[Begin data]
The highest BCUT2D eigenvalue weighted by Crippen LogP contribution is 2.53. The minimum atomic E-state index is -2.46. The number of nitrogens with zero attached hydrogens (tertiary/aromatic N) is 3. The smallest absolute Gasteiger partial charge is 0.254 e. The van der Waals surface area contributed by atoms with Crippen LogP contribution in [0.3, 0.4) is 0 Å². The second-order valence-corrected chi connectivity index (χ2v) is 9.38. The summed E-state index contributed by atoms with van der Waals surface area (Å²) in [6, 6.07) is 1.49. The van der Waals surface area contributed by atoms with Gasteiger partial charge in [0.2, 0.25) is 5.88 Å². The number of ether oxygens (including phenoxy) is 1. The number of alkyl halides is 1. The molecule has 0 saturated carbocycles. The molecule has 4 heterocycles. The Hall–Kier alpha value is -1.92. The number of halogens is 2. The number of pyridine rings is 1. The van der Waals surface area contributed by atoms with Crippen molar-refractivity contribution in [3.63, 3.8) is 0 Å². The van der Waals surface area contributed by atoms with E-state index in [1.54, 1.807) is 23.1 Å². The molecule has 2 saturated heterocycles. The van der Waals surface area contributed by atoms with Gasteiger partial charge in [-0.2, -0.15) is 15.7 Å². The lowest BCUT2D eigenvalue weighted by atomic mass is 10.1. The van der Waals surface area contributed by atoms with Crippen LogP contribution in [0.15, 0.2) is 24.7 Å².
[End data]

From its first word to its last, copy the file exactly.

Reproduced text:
The highest BCUT2D eigenvalue weighted by Crippen LogP contribution is 2.53. The minimum atomic E-state index is -2.46. The number of nitrogens with zero attached hydrogens (tertiary/aromatic N) is 3. The smallest absolute Gasteiger partial charge is 0.254 e. The van der Waals surface area contributed by atoms with Crippen LogP contribution in [0.3, 0.4) is 0 Å². The second-order valence-corrected chi connectivity index (χ2v) is 9.38. The summed E-state index contributed by atoms with van der Waals surface area (Å²) in [6, 6.07) is 1.49. The van der Waals surface area contributed by atoms with Gasteiger partial charge in [0.2, 0.25) is 5.88 Å². The number of ether oxygens (including phenoxy) is 1. The number of alkyl halides is 1. The molecule has 0 saturated carbocycles. The molecule has 4 heterocycles. The Hall–Kier alpha value is -1.92. The number of halogens is 2. The number of pyridine rings is 1. The van der Waals surface area contributed by atoms with Crippen molar-refractivity contribution in [3.63, 3.8) is 0 Å². The van der Waals surface area contributed by atoms with E-state index in [1.54, 1.807) is 23.1 Å². The molecule has 2 saturated heterocycles. The van der Waals surface area contributed by atoms with Gasteiger partial charge in [-0.2, -0.15) is 15.7 Å². The lowest BCUT2D eigenvalue weighted by atomic mass is 10.1. The van der Waals surface area contributed by atoms with Crippen LogP contribution in [0.15, 0.2) is 24.7 Å².